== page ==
An American family seeks refuge in Canada after their hacker son is targeted by the US government, in Sonia Kennebeck’s bizarre story of secrets and lies.



Enemies of the State

Sonia Kennebeck

In 2010, law enforcement raided the Indiana home of 25-year-old Matt DeHart, a former Air National Guard member, and his parents. The search warrant was for child pornography. DeHart’s family adamantly denied the charges. They believe the FBI wanted DeHart’s computer drives because of his hacktivist involvement with Anonymous and alleged ties to Wikileaks. DeHart spent 21 months in prison — where he claims he was tortured — before being released on bond. He and his parents, Paul and Leann, then took the radical step of seeking political asylum in Canada. That’s where this story begins. And it gets more strange from there.

Filmmaker Sonia Kennebeck previously covered government intimidation in her award-winning film National Bird, about drone whistleblowers. She brings a journalistic rigour to her reportage and an artistry to visual recreations that befit the reputation of the film’s executive producer, Errol Morris.

In the eyes of activists, the cause to #FreeMattDeHart was akin to the cases of Chelsea Manning and Edward Snowden. Investigating for several years, Kennebeck and producer Ines Hofmann Kanna gained close access to the DeHarts, and the family’s attorneys and followers in journalism and academia. They also interview members of law enforcement.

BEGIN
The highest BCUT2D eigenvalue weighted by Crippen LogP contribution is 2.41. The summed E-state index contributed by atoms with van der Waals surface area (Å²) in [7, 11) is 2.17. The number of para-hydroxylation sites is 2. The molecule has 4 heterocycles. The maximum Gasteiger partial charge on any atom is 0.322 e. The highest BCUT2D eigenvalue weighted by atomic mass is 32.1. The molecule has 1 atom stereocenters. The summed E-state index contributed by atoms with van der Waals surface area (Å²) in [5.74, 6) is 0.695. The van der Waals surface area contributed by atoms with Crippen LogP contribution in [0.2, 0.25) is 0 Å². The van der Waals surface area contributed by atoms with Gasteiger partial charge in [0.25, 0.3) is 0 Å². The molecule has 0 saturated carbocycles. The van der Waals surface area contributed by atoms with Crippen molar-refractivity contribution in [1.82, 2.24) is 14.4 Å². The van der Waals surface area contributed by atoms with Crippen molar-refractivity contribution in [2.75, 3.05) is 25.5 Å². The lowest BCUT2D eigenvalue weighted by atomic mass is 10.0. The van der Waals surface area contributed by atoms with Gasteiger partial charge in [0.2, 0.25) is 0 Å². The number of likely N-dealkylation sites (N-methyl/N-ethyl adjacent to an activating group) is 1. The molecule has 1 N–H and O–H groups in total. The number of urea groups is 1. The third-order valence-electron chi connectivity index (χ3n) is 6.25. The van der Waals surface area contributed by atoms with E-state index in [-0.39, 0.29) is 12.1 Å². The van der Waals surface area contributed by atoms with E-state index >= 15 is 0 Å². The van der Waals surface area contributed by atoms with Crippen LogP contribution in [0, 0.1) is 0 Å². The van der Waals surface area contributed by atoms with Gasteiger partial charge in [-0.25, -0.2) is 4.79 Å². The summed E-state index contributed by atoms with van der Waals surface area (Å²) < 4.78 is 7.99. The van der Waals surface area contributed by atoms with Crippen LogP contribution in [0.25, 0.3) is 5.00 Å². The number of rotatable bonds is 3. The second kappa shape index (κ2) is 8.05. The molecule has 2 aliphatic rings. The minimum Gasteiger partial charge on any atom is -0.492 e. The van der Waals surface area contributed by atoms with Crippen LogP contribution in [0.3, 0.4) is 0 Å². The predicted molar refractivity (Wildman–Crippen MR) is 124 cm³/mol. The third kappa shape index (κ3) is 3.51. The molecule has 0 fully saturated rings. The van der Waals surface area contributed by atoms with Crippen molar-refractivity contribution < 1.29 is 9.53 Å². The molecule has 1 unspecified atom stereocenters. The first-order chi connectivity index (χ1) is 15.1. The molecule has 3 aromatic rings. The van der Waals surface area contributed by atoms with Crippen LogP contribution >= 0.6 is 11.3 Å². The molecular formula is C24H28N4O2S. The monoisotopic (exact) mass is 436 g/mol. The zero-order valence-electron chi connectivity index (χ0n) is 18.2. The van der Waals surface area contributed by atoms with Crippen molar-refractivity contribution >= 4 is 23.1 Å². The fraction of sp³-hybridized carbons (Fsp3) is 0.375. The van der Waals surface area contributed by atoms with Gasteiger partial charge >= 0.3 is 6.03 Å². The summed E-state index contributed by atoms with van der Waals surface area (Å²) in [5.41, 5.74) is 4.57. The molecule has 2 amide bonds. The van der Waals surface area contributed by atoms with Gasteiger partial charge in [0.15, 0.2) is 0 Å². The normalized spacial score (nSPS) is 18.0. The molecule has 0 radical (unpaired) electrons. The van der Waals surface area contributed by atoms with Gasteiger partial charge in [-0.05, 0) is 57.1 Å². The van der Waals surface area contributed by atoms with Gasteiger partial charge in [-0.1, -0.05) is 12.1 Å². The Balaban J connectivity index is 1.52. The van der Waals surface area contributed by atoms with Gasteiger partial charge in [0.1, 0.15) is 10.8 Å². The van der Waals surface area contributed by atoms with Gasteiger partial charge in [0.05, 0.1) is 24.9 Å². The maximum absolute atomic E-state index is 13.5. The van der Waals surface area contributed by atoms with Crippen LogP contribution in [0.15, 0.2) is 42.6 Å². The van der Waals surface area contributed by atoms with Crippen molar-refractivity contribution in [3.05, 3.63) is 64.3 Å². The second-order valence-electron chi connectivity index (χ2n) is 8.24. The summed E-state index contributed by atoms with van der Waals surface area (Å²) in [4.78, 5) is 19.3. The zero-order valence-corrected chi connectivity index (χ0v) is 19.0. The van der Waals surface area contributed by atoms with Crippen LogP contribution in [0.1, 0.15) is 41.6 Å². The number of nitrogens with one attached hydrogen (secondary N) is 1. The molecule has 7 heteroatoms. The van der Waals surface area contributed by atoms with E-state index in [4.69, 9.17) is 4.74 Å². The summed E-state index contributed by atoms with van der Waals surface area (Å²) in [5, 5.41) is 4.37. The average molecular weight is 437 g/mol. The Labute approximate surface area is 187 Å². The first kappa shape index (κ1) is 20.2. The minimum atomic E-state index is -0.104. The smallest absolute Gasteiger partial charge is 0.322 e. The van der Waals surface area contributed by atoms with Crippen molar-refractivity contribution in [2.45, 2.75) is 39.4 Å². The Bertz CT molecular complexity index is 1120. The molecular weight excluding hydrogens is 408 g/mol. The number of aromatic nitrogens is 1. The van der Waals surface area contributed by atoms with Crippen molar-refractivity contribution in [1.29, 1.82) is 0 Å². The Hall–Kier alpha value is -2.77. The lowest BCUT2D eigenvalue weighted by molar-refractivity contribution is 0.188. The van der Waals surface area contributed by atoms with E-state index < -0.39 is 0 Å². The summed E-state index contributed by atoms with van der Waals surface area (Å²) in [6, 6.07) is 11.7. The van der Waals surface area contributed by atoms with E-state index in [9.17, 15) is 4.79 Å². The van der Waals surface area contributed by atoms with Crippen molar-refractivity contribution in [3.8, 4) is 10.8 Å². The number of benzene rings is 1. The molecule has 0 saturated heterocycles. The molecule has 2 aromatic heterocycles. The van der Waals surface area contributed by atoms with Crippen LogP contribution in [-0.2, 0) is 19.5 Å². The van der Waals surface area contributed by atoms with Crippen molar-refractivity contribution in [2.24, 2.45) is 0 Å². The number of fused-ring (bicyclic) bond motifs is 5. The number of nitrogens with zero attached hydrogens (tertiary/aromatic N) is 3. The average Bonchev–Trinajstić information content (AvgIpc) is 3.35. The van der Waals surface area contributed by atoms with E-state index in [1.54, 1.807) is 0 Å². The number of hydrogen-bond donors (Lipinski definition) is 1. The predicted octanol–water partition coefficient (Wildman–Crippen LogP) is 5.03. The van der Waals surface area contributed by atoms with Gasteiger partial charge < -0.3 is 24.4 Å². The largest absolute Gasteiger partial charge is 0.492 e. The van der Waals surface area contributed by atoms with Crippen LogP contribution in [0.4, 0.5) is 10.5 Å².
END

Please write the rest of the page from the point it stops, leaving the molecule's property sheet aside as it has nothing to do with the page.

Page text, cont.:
The film unfolds like an espionage mystery. Strange details drop one after another: How were Matt’s parents influenced by their former careers as US military personnel and Cold War–era intelligence operators? Why did Matt make mysterious trips to Mexico and to the Russian embassy in Washington, DC? The filmmakers’ dogged investigation will keep you second-guessing until the very end.


Content advisory: coarse language


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